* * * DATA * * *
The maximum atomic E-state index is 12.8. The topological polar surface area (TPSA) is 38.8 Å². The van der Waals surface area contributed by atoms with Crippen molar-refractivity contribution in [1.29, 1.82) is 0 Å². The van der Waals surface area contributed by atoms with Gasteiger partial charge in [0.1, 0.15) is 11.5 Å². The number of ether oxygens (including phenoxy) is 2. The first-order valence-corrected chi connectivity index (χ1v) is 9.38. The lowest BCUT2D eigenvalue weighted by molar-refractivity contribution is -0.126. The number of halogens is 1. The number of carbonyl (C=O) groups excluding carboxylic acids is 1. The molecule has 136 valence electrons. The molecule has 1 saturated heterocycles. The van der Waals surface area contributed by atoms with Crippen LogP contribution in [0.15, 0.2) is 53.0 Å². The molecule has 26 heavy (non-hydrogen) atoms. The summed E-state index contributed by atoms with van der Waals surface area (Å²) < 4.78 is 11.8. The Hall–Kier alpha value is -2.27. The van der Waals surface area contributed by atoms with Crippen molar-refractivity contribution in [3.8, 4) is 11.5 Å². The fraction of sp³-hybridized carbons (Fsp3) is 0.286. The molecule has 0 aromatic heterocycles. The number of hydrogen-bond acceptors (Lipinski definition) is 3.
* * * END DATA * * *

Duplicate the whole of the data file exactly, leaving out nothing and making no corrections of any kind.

The maximum atomic E-state index is 12.8. The topological polar surface area (TPSA) is 38.8 Å². The van der Waals surface area contributed by atoms with Crippen molar-refractivity contribution in [1.29, 1.82) is 0 Å². The van der Waals surface area contributed by atoms with Gasteiger partial charge in [0.1, 0.15) is 11.5 Å². The number of ether oxygens (including phenoxy) is 2. The first-order valence-corrected chi connectivity index (χ1v) is 9.38. The lowest BCUT2D eigenvalue weighted by molar-refractivity contribution is -0.126. The number of halogens is 1. The number of carbonyl (C=O) groups excluding carboxylic acids is 1. The molecule has 136 valence electrons. The molecule has 1 saturated heterocycles. The van der Waals surface area contributed by atoms with Crippen LogP contribution in [0.15, 0.2) is 53.0 Å². The molecule has 26 heavy (non-hydrogen) atoms. The summed E-state index contributed by atoms with van der Waals surface area (Å²) < 4.78 is 11.8. The Hall–Kier alpha value is -2.27. The van der Waals surface area contributed by atoms with Crippen molar-refractivity contribution in [3.8, 4) is 11.5 Å². The fraction of sp³-hybridized carbons (Fsp3) is 0.286. The molecule has 0 aromatic heterocycles. The number of hydrogen-bond acceptors (Lipinski definition) is 3.